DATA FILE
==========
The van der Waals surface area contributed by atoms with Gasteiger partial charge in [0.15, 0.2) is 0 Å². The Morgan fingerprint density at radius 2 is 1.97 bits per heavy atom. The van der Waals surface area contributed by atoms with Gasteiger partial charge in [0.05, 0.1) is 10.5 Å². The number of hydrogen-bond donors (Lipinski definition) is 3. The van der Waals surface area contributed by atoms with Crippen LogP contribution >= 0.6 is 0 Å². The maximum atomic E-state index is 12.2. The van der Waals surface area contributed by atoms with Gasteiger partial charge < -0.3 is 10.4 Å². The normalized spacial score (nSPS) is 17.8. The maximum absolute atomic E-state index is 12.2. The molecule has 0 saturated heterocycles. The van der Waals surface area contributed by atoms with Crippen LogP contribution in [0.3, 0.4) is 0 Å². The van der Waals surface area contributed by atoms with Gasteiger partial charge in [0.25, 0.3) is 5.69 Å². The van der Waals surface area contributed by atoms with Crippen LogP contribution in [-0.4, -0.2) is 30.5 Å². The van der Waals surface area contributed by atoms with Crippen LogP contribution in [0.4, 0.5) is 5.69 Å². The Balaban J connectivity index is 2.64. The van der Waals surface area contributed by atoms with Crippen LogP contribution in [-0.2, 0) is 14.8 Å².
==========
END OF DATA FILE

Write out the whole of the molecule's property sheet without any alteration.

The van der Waals surface area contributed by atoms with Gasteiger partial charge in [0.15, 0.2) is 0 Å². The Morgan fingerprint density at radius 2 is 1.97 bits per heavy atom. The van der Waals surface area contributed by atoms with Gasteiger partial charge in [0.05, 0.1) is 10.5 Å². The number of hydrogen-bond donors (Lipinski definition) is 3. The van der Waals surface area contributed by atoms with Crippen LogP contribution >= 0.6 is 0 Å². The maximum atomic E-state index is 12.2. The van der Waals surface area contributed by atoms with Gasteiger partial charge < -0.3 is 10.4 Å². The normalized spacial score (nSPS) is 17.8. The maximum absolute atomic E-state index is 12.2. The molecule has 0 saturated heterocycles. The van der Waals surface area contributed by atoms with Crippen LogP contribution in [0.3, 0.4) is 0 Å². The van der Waals surface area contributed by atoms with Gasteiger partial charge in [0.25, 0.3) is 5.69 Å². The van der Waals surface area contributed by atoms with Crippen LogP contribution in [-0.4, -0.2) is 30.5 Å². The van der Waals surface area contributed by atoms with Crippen LogP contribution in [0.4, 0.5) is 5.69 Å². The Balaban J connectivity index is 2.64. The van der Waals surface area contributed by atoms with Crippen LogP contribution in [-0.2, 0) is 14.8 Å².